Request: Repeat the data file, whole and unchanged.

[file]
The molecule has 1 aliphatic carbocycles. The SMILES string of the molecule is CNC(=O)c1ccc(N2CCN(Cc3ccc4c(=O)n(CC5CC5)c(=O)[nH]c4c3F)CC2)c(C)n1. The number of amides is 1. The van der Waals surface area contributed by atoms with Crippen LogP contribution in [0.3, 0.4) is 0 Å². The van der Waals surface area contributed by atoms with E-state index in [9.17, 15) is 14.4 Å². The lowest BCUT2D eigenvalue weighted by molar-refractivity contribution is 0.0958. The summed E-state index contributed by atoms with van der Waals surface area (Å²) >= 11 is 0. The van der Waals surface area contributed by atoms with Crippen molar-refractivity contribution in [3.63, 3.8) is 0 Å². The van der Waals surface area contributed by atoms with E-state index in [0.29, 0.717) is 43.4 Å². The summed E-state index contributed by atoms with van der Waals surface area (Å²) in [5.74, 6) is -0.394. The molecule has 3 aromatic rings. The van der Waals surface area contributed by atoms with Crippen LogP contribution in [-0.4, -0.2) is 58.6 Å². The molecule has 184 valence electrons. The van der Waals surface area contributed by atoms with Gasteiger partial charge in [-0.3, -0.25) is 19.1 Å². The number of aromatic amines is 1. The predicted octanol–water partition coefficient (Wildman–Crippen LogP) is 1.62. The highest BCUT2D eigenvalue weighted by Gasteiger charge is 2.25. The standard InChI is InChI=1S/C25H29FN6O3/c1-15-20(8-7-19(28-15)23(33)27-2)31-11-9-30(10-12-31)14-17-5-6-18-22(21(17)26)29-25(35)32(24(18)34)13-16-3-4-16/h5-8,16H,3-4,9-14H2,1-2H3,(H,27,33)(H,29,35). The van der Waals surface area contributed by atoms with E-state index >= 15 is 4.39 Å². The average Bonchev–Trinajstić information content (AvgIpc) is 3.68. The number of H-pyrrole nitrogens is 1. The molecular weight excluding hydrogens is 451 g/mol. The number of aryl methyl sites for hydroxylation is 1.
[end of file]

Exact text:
The molecule has 1 aliphatic carbocycles. The SMILES string of the molecule is CNC(=O)c1ccc(N2CCN(Cc3ccc4c(=O)n(CC5CC5)c(=O)[nH]c4c3F)CC2)c(C)n1. The number of amides is 1. The van der Waals surface area contributed by atoms with Crippen LogP contribution in [0.3, 0.4) is 0 Å². The van der Waals surface area contributed by atoms with E-state index in [9.17, 15) is 14.4 Å². The lowest BCUT2D eigenvalue weighted by molar-refractivity contribution is 0.0958. The summed E-state index contributed by atoms with van der Waals surface area (Å²) >= 11 is 0. The van der Waals surface area contributed by atoms with Crippen molar-refractivity contribution in [3.63, 3.8) is 0 Å². The van der Waals surface area contributed by atoms with E-state index in [0.29, 0.717) is 43.4 Å². The summed E-state index contributed by atoms with van der Waals surface area (Å²) in [5.74, 6) is -0.394. The molecule has 3 aromatic rings. The van der Waals surface area contributed by atoms with Crippen LogP contribution in [-0.4, -0.2) is 58.6 Å². The molecule has 184 valence electrons. The van der Waals surface area contributed by atoms with Gasteiger partial charge in [-0.3, -0.25) is 19.1 Å². The number of aromatic amines is 1. The predicted octanol–water partition coefficient (Wildman–Crippen LogP) is 1.62. The highest BCUT2D eigenvalue weighted by Gasteiger charge is 2.25. The standard InChI is InChI=1S/C25H29FN6O3/c1-15-20(8-7-19(28-15)23(33)27-2)31-11-9-30(10-12-31)14-17-5-6-18-22(21(17)26)29-25(35)32(24(18)34)13-16-3-4-16/h5-8,16H,3-4,9-14H2,1-2H3,(H,27,33)(H,29,35). The van der Waals surface area contributed by atoms with E-state index >= 15 is 4.39 Å². The average Bonchev–Trinajstić information content (AvgIpc) is 3.68. The number of H-pyrrole nitrogens is 1. The molecular weight excluding hydrogens is 451 g/mol. The number of aryl methyl sites for hydroxylation is 1.